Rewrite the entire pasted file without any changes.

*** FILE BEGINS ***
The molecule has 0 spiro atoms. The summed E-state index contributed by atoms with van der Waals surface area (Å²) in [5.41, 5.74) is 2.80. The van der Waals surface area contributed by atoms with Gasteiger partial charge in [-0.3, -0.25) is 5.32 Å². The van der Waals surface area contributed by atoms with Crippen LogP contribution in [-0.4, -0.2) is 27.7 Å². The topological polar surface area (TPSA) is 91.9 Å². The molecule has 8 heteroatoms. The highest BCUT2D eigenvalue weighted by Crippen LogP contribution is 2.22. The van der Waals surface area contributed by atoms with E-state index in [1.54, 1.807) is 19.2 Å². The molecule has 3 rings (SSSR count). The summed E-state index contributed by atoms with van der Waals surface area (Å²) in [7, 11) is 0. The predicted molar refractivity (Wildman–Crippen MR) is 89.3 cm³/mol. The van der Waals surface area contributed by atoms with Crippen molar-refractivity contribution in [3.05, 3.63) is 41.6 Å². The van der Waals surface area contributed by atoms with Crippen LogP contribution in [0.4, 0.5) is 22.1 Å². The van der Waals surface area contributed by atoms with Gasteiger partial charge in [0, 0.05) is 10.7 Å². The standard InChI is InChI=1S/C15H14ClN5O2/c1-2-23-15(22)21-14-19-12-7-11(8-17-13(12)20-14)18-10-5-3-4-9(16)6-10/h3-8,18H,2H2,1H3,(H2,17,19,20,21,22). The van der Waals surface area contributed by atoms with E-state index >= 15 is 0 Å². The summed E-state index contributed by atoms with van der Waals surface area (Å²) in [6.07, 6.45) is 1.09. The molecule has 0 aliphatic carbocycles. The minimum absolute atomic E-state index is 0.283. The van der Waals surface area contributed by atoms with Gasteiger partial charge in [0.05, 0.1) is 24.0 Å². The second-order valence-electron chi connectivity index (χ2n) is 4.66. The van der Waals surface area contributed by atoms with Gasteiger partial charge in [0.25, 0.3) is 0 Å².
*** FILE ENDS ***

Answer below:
The molecule has 0 spiro atoms. The summed E-state index contributed by atoms with van der Waals surface area (Å²) in [5.41, 5.74) is 2.80. The van der Waals surface area contributed by atoms with Gasteiger partial charge in [-0.3, -0.25) is 5.32 Å². The van der Waals surface area contributed by atoms with Crippen LogP contribution in [-0.4, -0.2) is 27.7 Å². The topological polar surface area (TPSA) is 91.9 Å². The molecule has 8 heteroatoms. The highest BCUT2D eigenvalue weighted by Crippen LogP contribution is 2.22. The van der Waals surface area contributed by atoms with E-state index in [1.54, 1.807) is 19.2 Å². The molecule has 3 rings (SSSR count). The summed E-state index contributed by atoms with van der Waals surface area (Å²) in [7, 11) is 0. The predicted molar refractivity (Wildman–Crippen MR) is 89.3 cm³/mol. The van der Waals surface area contributed by atoms with Crippen molar-refractivity contribution in [3.05, 3.63) is 41.6 Å². The van der Waals surface area contributed by atoms with Crippen LogP contribution in [0.4, 0.5) is 22.1 Å². The van der Waals surface area contributed by atoms with Gasteiger partial charge in [0, 0.05) is 10.7 Å². The standard InChI is InChI=1S/C15H14ClN5O2/c1-2-23-15(22)21-14-19-12-7-11(8-17-13(12)20-14)18-10-5-3-4-9(16)6-10/h3-8,18H,2H2,1H3,(H2,17,19,20,21,22). The van der Waals surface area contributed by atoms with E-state index >= 15 is 0 Å². The summed E-state index contributed by atoms with van der Waals surface area (Å²) in [6.07, 6.45) is 1.09. The molecule has 0 aliphatic carbocycles. The minimum absolute atomic E-state index is 0.283. The van der Waals surface area contributed by atoms with Gasteiger partial charge in [0.05, 0.1) is 24.0 Å². The second-order valence-electron chi connectivity index (χ2n) is 4.66. The van der Waals surface area contributed by atoms with Gasteiger partial charge in [0.25, 0.3) is 0 Å².